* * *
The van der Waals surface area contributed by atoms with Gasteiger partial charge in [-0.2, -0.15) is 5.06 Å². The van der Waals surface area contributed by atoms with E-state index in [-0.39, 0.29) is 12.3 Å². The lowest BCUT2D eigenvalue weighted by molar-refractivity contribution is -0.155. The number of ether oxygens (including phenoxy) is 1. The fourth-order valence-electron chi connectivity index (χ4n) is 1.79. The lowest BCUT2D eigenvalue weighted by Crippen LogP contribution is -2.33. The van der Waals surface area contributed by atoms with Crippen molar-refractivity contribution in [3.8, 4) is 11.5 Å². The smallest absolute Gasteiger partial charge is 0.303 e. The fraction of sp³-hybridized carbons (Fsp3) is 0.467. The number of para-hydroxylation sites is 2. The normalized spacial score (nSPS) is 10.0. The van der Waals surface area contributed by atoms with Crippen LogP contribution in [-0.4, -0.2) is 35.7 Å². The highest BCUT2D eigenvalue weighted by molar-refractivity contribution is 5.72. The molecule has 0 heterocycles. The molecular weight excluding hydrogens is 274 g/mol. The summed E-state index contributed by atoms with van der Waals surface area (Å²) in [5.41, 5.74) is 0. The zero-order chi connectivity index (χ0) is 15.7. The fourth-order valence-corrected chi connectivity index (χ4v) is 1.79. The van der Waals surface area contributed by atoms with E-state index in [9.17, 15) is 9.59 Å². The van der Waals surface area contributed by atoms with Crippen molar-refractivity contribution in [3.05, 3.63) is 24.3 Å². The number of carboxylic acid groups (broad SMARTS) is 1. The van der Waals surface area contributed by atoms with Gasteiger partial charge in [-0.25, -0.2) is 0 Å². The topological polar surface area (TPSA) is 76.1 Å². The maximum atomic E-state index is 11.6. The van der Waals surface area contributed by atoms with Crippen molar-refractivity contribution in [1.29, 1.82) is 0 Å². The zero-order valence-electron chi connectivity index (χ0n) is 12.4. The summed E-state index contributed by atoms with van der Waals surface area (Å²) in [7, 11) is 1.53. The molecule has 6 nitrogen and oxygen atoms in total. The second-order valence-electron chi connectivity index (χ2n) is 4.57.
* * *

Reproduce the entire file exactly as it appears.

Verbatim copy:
The van der Waals surface area contributed by atoms with Gasteiger partial charge in [-0.2, -0.15) is 5.06 Å². The van der Waals surface area contributed by atoms with E-state index in [-0.39, 0.29) is 12.3 Å². The lowest BCUT2D eigenvalue weighted by molar-refractivity contribution is -0.155. The number of ether oxygens (including phenoxy) is 1. The fourth-order valence-electron chi connectivity index (χ4n) is 1.79. The lowest BCUT2D eigenvalue weighted by Crippen LogP contribution is -2.33. The van der Waals surface area contributed by atoms with Crippen molar-refractivity contribution in [3.8, 4) is 11.5 Å². The smallest absolute Gasteiger partial charge is 0.303 e. The fraction of sp³-hybridized carbons (Fsp3) is 0.467. The number of para-hydroxylation sites is 2. The normalized spacial score (nSPS) is 10.0. The van der Waals surface area contributed by atoms with Crippen LogP contribution in [-0.4, -0.2) is 35.7 Å². The highest BCUT2D eigenvalue weighted by molar-refractivity contribution is 5.72. The molecule has 0 heterocycles. The molecular weight excluding hydrogens is 274 g/mol. The summed E-state index contributed by atoms with van der Waals surface area (Å²) in [5.41, 5.74) is 0. The zero-order chi connectivity index (χ0) is 15.7. The fourth-order valence-corrected chi connectivity index (χ4v) is 1.79. The van der Waals surface area contributed by atoms with E-state index in [9.17, 15) is 9.59 Å². The van der Waals surface area contributed by atoms with Crippen molar-refractivity contribution in [3.05, 3.63) is 24.3 Å². The number of carboxylic acid groups (broad SMARTS) is 1. The van der Waals surface area contributed by atoms with Gasteiger partial charge in [-0.25, -0.2) is 0 Å². The topological polar surface area (TPSA) is 76.1 Å². The maximum atomic E-state index is 11.6. The van der Waals surface area contributed by atoms with Crippen molar-refractivity contribution in [1.29, 1.82) is 0 Å². The zero-order valence-electron chi connectivity index (χ0n) is 12.4. The summed E-state index contributed by atoms with van der Waals surface area (Å²) in [7, 11) is 1.53. The molecule has 6 nitrogen and oxygen atoms in total. The second-order valence-electron chi connectivity index (χ2n) is 4.57.